Washington Post Metro columnist, John Kelly, joined COG staff members to monitor fish in the Anacostia River for a column and short video.
As part of COG's work to restore the river and watershed, staff members document existing aquatic conditions, including the fish population. According to COG Principal Planner Phong Trieu, there have been as many as 50 different kinds of fish in the watershed. "What is often overlooked in this highly-urbanized watershed is that there are still fish which are associated with clean or high water quality conditions such as the brown trout and the least brook lamprey,” he said.
To study the fish population, COG staff perform 'electrofishing' surveys, a professional technique that stuns fish for a few seconds. Once collected they identify, count, weigh, and sometimes determine the sex of the fish. Studying their attributes and testing the water allows COG’s scientists to track rates of growth and any abnormalities the fish may have from pollution. The electrofishing method does not harm the fish involved.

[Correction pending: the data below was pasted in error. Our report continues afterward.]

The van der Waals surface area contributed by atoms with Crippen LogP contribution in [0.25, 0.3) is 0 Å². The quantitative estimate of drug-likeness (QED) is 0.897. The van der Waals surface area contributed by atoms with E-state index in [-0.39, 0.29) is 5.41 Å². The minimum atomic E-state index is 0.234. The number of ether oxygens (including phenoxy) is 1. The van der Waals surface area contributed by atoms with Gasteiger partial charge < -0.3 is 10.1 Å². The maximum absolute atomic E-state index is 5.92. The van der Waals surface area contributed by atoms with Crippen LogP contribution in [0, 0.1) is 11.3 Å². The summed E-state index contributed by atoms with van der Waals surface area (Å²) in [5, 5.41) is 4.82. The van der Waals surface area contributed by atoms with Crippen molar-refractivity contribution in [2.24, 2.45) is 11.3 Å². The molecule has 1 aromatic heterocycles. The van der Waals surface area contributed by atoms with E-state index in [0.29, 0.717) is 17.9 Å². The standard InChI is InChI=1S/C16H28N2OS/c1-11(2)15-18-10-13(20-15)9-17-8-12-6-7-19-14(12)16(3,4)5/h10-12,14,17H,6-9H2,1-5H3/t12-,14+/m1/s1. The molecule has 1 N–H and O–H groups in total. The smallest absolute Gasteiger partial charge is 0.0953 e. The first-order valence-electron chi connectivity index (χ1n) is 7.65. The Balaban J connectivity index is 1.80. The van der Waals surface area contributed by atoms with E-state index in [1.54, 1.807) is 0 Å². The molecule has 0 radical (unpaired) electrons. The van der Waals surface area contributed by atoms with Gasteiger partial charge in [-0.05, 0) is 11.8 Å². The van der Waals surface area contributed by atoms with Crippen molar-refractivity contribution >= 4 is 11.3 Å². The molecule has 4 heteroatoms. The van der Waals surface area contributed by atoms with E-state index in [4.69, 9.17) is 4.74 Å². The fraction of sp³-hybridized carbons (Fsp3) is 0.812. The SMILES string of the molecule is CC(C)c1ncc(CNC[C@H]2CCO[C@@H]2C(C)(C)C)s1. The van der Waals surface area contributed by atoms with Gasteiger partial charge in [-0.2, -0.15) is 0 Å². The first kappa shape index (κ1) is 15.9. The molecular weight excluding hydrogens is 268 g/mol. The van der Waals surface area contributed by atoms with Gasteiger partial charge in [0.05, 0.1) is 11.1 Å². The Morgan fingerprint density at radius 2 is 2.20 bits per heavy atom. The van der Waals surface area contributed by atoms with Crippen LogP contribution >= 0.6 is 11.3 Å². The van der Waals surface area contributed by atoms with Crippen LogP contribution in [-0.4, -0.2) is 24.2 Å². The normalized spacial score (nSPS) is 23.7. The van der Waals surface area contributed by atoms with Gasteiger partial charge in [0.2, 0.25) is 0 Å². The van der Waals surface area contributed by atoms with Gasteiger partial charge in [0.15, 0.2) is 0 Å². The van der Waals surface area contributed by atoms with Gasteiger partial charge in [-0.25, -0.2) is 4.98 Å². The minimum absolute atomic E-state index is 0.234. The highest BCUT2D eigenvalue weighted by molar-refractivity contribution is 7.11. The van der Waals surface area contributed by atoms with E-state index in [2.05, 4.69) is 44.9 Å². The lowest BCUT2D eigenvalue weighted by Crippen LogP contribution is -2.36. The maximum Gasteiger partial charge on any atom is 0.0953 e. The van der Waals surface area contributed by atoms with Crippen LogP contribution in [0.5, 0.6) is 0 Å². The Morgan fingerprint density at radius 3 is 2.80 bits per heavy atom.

For additional information, view COG's original blogpost on fish monitoring.